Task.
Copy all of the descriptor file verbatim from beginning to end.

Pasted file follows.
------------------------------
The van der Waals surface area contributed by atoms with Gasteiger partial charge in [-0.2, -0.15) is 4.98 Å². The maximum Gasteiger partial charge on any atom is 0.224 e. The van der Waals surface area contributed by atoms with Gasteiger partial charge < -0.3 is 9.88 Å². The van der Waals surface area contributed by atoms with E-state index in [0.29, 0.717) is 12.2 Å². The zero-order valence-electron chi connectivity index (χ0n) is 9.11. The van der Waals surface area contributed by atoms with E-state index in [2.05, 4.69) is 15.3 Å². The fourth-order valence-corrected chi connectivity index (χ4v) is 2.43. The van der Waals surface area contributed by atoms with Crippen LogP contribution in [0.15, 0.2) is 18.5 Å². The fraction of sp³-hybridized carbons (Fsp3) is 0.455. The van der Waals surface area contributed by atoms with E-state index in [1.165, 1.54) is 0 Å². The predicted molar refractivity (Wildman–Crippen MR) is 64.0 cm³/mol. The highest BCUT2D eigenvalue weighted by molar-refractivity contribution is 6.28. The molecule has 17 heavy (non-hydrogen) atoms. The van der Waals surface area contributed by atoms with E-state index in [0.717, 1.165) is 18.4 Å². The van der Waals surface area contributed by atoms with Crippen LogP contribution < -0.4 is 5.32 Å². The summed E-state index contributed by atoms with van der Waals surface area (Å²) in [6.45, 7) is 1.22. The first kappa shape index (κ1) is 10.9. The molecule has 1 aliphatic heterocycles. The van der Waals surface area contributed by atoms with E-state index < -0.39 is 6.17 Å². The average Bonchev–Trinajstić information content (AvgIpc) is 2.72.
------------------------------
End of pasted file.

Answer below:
The van der Waals surface area contributed by atoms with Gasteiger partial charge in [-0.2, -0.15) is 4.98 Å². The maximum Gasteiger partial charge on any atom is 0.224 e. The van der Waals surface area contributed by atoms with Gasteiger partial charge < -0.3 is 9.88 Å². The van der Waals surface area contributed by atoms with E-state index in [0.29, 0.717) is 12.2 Å². The zero-order valence-electron chi connectivity index (χ0n) is 9.11. The van der Waals surface area contributed by atoms with E-state index in [2.05, 4.69) is 15.3 Å². The fourth-order valence-corrected chi connectivity index (χ4v) is 2.43. The van der Waals surface area contributed by atoms with Crippen LogP contribution in [0.15, 0.2) is 18.5 Å². The fraction of sp³-hybridized carbons (Fsp3) is 0.455. The van der Waals surface area contributed by atoms with E-state index in [1.165, 1.54) is 0 Å². The predicted molar refractivity (Wildman–Crippen MR) is 64.0 cm³/mol. The highest BCUT2D eigenvalue weighted by molar-refractivity contribution is 6.28. The molecule has 17 heavy (non-hydrogen) atoms. The van der Waals surface area contributed by atoms with E-state index in [0.717, 1.165) is 18.4 Å². The van der Waals surface area contributed by atoms with Crippen LogP contribution < -0.4 is 5.32 Å². The summed E-state index contributed by atoms with van der Waals surface area (Å²) in [6.45, 7) is 1.22. The first kappa shape index (κ1) is 10.9. The molecule has 1 aliphatic heterocycles. The van der Waals surface area contributed by atoms with E-state index < -0.39 is 6.17 Å². The average Bonchev–Trinajstić information content (AvgIpc) is 2.72.